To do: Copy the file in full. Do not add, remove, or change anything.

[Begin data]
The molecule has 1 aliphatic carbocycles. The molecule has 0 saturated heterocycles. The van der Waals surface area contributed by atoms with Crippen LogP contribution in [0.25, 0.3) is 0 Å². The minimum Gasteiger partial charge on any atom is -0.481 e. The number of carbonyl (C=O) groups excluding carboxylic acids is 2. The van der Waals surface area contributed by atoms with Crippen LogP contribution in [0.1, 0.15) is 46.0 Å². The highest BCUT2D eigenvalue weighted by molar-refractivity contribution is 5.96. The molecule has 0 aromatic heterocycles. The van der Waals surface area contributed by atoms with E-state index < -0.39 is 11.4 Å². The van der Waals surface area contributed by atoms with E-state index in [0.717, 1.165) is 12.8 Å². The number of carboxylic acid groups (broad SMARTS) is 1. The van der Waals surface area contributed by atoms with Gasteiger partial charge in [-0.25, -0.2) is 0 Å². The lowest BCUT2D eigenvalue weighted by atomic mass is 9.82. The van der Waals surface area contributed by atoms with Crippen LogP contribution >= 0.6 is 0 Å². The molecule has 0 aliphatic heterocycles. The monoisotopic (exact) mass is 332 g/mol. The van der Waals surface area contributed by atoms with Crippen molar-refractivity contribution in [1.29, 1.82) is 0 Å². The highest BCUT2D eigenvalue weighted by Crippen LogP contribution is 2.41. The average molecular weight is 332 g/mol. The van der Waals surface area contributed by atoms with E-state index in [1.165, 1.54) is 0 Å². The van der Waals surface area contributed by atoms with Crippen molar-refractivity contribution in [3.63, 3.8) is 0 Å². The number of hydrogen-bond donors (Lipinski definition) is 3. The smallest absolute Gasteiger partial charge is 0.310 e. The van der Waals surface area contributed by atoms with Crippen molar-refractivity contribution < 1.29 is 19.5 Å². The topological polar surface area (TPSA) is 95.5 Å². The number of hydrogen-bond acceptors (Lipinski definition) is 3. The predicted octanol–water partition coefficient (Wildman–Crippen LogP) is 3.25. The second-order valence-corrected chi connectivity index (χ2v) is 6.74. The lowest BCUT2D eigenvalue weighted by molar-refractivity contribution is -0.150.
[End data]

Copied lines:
The molecule has 1 aliphatic carbocycles. The molecule has 0 saturated heterocycles. The van der Waals surface area contributed by atoms with Crippen LogP contribution in [0.25, 0.3) is 0 Å². The minimum Gasteiger partial charge on any atom is -0.481 e. The number of carbonyl (C=O) groups excluding carboxylic acids is 2. The van der Waals surface area contributed by atoms with Crippen LogP contribution in [0.1, 0.15) is 46.0 Å². The highest BCUT2D eigenvalue weighted by molar-refractivity contribution is 5.96. The molecule has 0 aromatic heterocycles. The van der Waals surface area contributed by atoms with E-state index < -0.39 is 11.4 Å². The van der Waals surface area contributed by atoms with E-state index in [0.717, 1.165) is 12.8 Å². The number of carboxylic acid groups (broad SMARTS) is 1. The van der Waals surface area contributed by atoms with Gasteiger partial charge in [-0.25, -0.2) is 0 Å². The lowest BCUT2D eigenvalue weighted by atomic mass is 9.82. The van der Waals surface area contributed by atoms with Crippen LogP contribution >= 0.6 is 0 Å². The molecule has 0 aliphatic heterocycles. The monoisotopic (exact) mass is 332 g/mol. The van der Waals surface area contributed by atoms with Crippen molar-refractivity contribution in [1.29, 1.82) is 0 Å². The highest BCUT2D eigenvalue weighted by Crippen LogP contribution is 2.41. The average molecular weight is 332 g/mol. The van der Waals surface area contributed by atoms with E-state index in [1.165, 1.54) is 0 Å². The van der Waals surface area contributed by atoms with Crippen molar-refractivity contribution in [3.63, 3.8) is 0 Å². The number of hydrogen-bond donors (Lipinski definition) is 3. The smallest absolute Gasteiger partial charge is 0.310 e. The van der Waals surface area contributed by atoms with Crippen molar-refractivity contribution < 1.29 is 19.5 Å². The topological polar surface area (TPSA) is 95.5 Å². The number of hydrogen-bond acceptors (Lipinski definition) is 3. The predicted octanol–water partition coefficient (Wildman–Crippen LogP) is 3.25. The second-order valence-corrected chi connectivity index (χ2v) is 6.74. The lowest BCUT2D eigenvalue weighted by molar-refractivity contribution is -0.150.